To the rear, there will be more kitchen space such as a small fridge and a fold out table.

As the van has a backdoor that lifts up as opposed to barn doors, this will provide a useful bit of cover for cooking. 

Living & dining

Back inside there will be a small table folding in/out from the wall so I can work from my laptop or watch something at night. Overhead storage will be at the opposite side of the seating-bench/single bed/hidden slide out kitchen.

To maximise outdoor space I’m planning on having awning attached from the roof rack to pull out over the sliding side door. This will be ideal for chilling to eat dinner or hanging out during the day when you don’t want to be sat in the van. I already have camping chairs, rugs and a table, so they will be perfect to set up under it.

As I said, this plan will likely change with budget, material availability and if any new ideas crop up. But that’s what’s on the cards right now!

What part of the van fit out is first?

  1. As the hard shell rooftop tent, roof rack and awning has already been purchased, we’ll install those to the outside of the vehicle first.
  2. Inside, the focus will be on insulating (against temperature and acoustics). This is super important to not only protect us inside from the extreme temperate fluctuations in Australia (from snow to mid 40 degrees!) but also to stop condensation which could lead to rust. Insulation should make it sound proof both when driving and parked up at a camp site. I’ve bought 10sq/m of 10mm thick van insulation that sticks on, and some silver tape for the joins, at a cost of $257AUD from Car Builders.
  3. After this, I’m planning on solar panels to power the fridge and charge my electrical items like my phone, laptop and camera. Once totally wired inside and the panel set up on top of the tent box, we’ll tackle fitting the ceiling.
  4. The interior will be done last. I want to spend a bit more time working it out and get a better feel for the space when doing the ceiling and walls.

All I know at this stage is that I am going for a wooden ceiling and floor, white walls and hints of turquoise furnishings.

Travel plans:

girl standing on top of mountain with arm up in the air with peace sign

Yeww – now for the fun bit! 

The immediate plan is to be a weekend warrior for a while, taking trips around Victoria such as to Lakes Entrance, Gippsland, Bendigo and more! There is still so much of this lush green state I have not yet visited. 

Once interstate travel is allowed by the Victorian government, I plan to head further afield taking road trips to Uluru and Adelaide! I have not yet visited the outback so that is definitely on the cards!

I also desperately want to go back to Tasmania and spend a couple of weeks getting to know it from a totally different perspective.

As I work remotely right now, the dream would be to live in this van a little more permanently and travel for long periods of time doing my 9-5. I’ll see how I go but it is definitely an ultimate goal!

So, that’s the van! I hope I haven’t bored you to death about my Ford Econovan conversion project and my future travel plans!

If you would like to ask any questions, please feel free and I would be happy to help!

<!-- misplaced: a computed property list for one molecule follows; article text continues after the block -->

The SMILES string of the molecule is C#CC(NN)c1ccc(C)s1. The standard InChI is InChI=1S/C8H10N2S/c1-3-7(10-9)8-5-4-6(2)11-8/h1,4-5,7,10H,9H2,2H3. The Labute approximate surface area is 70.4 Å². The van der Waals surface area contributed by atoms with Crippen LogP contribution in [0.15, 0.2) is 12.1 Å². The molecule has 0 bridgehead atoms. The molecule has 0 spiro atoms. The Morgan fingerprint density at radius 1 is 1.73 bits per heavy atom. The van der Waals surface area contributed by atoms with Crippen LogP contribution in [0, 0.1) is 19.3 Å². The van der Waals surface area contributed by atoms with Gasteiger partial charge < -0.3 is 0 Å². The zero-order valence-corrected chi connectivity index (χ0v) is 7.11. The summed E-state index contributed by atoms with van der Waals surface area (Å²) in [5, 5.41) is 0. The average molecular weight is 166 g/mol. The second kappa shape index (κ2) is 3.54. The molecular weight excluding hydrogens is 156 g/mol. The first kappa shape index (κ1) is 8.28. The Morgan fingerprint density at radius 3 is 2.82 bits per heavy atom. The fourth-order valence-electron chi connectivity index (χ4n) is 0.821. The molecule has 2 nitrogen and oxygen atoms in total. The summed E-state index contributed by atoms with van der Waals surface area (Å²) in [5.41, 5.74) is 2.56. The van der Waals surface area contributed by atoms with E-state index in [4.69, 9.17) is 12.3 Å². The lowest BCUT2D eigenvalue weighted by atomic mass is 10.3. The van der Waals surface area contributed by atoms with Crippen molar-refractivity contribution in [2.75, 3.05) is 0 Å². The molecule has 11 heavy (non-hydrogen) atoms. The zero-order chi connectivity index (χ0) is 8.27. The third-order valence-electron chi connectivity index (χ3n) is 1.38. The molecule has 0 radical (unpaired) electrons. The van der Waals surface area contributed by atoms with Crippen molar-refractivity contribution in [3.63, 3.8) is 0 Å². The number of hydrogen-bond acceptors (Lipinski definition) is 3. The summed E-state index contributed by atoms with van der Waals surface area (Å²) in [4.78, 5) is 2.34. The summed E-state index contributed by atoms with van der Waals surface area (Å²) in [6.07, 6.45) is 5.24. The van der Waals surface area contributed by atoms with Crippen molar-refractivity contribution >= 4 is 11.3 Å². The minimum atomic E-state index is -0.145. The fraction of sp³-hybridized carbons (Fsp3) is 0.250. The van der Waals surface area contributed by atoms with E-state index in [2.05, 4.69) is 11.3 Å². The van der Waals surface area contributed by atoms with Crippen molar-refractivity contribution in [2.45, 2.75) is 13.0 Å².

ford econovan short wheel base van living conversion
small van convesion project australia

*This post may contain affiliate links meaning should you purchase a product via this link, I’ll earn a small commission at no extra cost to you. These are still products I use or believe in regardless. See my privacy and disclosure policy for more.*

Share this:

18 thoughts on “Introducing my New Ford Econovan (and Camper Conversion Project)!”

  1. This is so exciting! Once we’re settled in one place we definitely want to buy a van, the freedom they give is amazing. I can’t wait to see how your van progresses!

    • I know right – it’s all about the freedom they bring! I can’t wait for it to be just me and then van haha. Thank you , I’ll hopefully post some more when it’s done!

  2. Oh wow, congratulations! I bet you’re super excited for the next chapter! I totally agree, van life Tasmania would be a really interesting place to explore. Good luck and have fun x

    • I am, especially being cooped up inside for 6+ months in Melbourne! Tasmania is amazing, I cant wait to get to know it more. Thank you Sharon x

  3. I love this – can’t wait to see what it looks like when it’s done. We’ve been thinking of doing some remodeling of our RV and I love seeing other’s ideas. Have fun!

    • Thanks Julie. I’ll hopefully put an update up when it’s done. However it’s pretty small so I can’t be all that creative with the setup haha 🙂

  4. I’m also living in Victoria and assume we won’t be travelling overseas for awhile! We have a camper van that we plan to use more, but I LOVE the idea of converting a van! Looking forward to watching the transformation unfold!

  5. Loved this post! And super excited to read about your camper van experiences. I’m all about staying stateside this year (and probably next) so have been looking into the camper vans…wish I had your talent to retrofit one myself!

  6. Loooooove this. I’m so into the idea of van life at the moment. Just saw my friend’s new converted VW this week and was so inspired. Once I’m out of the UK and hopefully living somewhere more exciting, I’m definitely going to be looking into getting one myself. Looking forward to seeing how yours turns out!

  7. I wanna buy a van so badly and road trip around Europe and Asia! Ahh, my dream! This is a great guide! Thank You!

  8. I loooove all DIY tiny house and camper van projects! This is so fascinating. Luckily you live in a country where there is a lot to explore without international travel. You got a new follower to your blog from now on, looking forward to updates!


Leave a comment